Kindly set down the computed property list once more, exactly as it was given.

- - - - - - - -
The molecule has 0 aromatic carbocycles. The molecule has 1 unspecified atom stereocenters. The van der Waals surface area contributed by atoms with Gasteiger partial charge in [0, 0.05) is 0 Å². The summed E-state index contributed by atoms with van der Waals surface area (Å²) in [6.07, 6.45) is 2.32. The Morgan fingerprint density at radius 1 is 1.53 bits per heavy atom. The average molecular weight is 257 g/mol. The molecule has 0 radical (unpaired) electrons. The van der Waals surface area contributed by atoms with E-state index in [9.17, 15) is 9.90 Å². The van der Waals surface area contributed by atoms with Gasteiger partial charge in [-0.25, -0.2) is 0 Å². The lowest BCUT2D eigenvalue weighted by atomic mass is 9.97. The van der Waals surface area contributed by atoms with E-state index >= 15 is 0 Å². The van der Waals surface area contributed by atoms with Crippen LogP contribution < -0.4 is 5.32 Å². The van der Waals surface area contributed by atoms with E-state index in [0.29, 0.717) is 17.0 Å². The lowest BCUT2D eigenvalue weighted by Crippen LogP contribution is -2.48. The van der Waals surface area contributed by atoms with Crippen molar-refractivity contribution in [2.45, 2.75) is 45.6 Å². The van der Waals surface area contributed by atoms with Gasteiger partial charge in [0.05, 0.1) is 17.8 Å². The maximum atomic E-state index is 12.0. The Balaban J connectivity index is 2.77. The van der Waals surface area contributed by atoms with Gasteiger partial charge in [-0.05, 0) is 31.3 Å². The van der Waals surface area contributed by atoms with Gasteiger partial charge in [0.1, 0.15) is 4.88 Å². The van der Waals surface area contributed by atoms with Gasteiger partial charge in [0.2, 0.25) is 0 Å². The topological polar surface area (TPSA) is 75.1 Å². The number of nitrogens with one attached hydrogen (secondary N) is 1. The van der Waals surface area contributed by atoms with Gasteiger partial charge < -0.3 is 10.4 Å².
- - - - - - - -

The molecule has 0 aromatic carbocycles. The molecule has 1 unspecified atom stereocenters. The van der Waals surface area contributed by atoms with Gasteiger partial charge in [0, 0.05) is 0 Å². The summed E-state index contributed by atoms with van der Waals surface area (Å²) in [6.07, 6.45) is 2.32. The Morgan fingerprint density at radius 1 is 1.53 bits per heavy atom. The average molecular weight is 257 g/mol. The molecule has 0 radical (unpaired) electrons. The van der Waals surface area contributed by atoms with E-state index in [9.17, 15) is 9.90 Å². The van der Waals surface area contributed by atoms with Gasteiger partial charge in [-0.25, -0.2) is 0 Å². The lowest BCUT2D eigenvalue weighted by atomic mass is 9.97. The van der Waals surface area contributed by atoms with E-state index >= 15 is 0 Å². The van der Waals surface area contributed by atoms with Crippen LogP contribution < -0.4 is 5.32 Å². The van der Waals surface area contributed by atoms with E-state index in [0.29, 0.717) is 17.0 Å². The lowest BCUT2D eigenvalue weighted by Crippen LogP contribution is -2.48. The van der Waals surface area contributed by atoms with Crippen molar-refractivity contribution in [2.45, 2.75) is 45.6 Å². The van der Waals surface area contributed by atoms with Gasteiger partial charge in [0.05, 0.1) is 17.8 Å². The maximum atomic E-state index is 12.0. The Balaban J connectivity index is 2.77. The van der Waals surface area contributed by atoms with Gasteiger partial charge in [-0.05, 0) is 31.3 Å². The van der Waals surface area contributed by atoms with Gasteiger partial charge in [0.1, 0.15) is 4.88 Å². The van der Waals surface area contributed by atoms with Gasteiger partial charge in [0.2, 0.25) is 0 Å². The topological polar surface area (TPSA) is 75.1 Å². The number of nitrogens with one attached hydrogen (secondary N) is 1. The van der Waals surface area contributed by atoms with Gasteiger partial charge < -0.3 is 10.4 Å².